Wintergrass 2020 Exhibit

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Wintergrass 2020

For most people, the Wintergrass Bluegrass Festival is an opportunity to hear dozens of dynamic players and bands. For a maker, like myself, it was an opportunity to present my instruments to a variety of players. for examination and “test-drives.”

My son (Brian Bishop, of Bishop Guitars) and I had only heard of Wintergrass, a month earlier, from a wood vendor and Mandolin-player, Bruce Harvie of Orcas Island Tonewoods.  We attempted to contact Wintergrass, to ask whether any exhibitors’ booths remained available, and ultimately, Bruce Adolph, one of the main organizers, contacted me to say that one exhibitor had backed out at the last minute, so, if we wanted it, that table was available. (Yes, we wanted it!)

As it turned out, we were squeezed between two other outfits, both with huge, prominent signs, so there was occasionally a little confusion, as folks assumed we were part of one or the other of our neighbors’ companies, and never even saw our lovely sign.

One little table fro two makers.
One little table fro two makers. But we got a lot of positive attention.

People frequently thought we were either with Thompson Guitars or with Peghead Nation. We had to point out the sign (It got a little crooked in the photo below.) Notice, too, that Brian and I had traded ends of the table. Why?

Because the big outfit two booths over evidently persuaded the maintenance people to change the lighting, during the night, which robbed both Thompson and us of light. So Brian and I just swapped ends, so that Brian’s guitars would glow in the light, and my violins would be a little more subdued. It was an improvement for both of us, and we were fine, but Thompson was really robbed, with no such remedy. Sad. Not a good way to treat your neighbors.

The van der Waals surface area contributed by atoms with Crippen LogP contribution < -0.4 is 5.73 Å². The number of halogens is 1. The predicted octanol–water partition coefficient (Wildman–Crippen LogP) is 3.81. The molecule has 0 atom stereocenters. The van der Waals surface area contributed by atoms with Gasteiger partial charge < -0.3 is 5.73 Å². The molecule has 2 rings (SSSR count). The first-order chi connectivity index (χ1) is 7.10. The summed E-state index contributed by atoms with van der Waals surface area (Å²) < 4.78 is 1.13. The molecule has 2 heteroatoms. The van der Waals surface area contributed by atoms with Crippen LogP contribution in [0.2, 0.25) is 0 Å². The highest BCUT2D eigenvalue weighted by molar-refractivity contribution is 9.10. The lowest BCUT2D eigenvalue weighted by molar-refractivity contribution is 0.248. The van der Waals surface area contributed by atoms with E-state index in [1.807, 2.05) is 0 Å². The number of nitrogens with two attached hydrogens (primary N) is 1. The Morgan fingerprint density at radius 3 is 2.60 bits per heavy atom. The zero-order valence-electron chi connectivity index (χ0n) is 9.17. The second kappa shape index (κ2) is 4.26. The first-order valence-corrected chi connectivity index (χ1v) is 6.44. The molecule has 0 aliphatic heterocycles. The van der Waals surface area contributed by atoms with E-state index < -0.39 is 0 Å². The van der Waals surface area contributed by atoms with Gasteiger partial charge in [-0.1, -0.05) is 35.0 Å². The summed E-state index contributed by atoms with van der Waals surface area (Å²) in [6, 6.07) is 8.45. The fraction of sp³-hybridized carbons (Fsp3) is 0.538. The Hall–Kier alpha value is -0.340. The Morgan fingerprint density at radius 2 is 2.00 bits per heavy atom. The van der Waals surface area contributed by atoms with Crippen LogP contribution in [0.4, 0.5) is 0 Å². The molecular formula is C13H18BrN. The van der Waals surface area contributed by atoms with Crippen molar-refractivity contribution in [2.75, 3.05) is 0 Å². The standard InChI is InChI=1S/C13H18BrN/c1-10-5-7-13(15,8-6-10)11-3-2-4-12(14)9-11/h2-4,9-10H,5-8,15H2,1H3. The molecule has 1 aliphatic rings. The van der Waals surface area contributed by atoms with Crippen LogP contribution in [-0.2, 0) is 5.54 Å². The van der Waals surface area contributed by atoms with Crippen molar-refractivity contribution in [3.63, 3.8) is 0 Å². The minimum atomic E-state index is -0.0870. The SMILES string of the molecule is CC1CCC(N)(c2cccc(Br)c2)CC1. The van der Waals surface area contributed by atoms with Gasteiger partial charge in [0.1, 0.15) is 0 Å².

Our little table. Room for two guitars and three fiddles.
Our little table. Room for two guitars and three fiddles. Brian (in the red shirt) had a third guitar, which we handed to interested players.

 

We were the only actual makers in the Dealers’ Hall where our table was located…the rest were big instrument factories, mostly: Taylor, Eastman, Yamaha, etc. Our instruments were each individually handmade by a single luthier. Brian’s parlor guitars and OM guitars were very well received, as were my 5-string bluegrass fiddles and my 4-string fiddle.

Dealers' Hall, before the show opened.
Dealers’ Hall, before the show opened. (We were just past the second post on the left.)

 

We got a fair amount of attention, though we were small and obscure, as players came by the table. Some had come there to perform in the show, and just decided to check out the makers. Others were there to enjoy the show, but, as players, they wanted to try out the instruments. It was very enjoyable.

Joe Craven, a well-known entertainer, and a friend of the lady who commissioned this instrument.
Joe Craven, a well-known entertainer, and a friend of the lady who commissioned this instrument. (I was hoping he would play it, but he was exhausted from his work and chose to not try it out.)

 

Very good fiddler...wish I knew his name!
I wish I knew this young player’s name! He was very friendly and a great player.

Everyone loved our handmade instruments (both the guitars and the fiddles) and some sales may eventually result. Either way, we will be back next year!

Thanks for looking.

 

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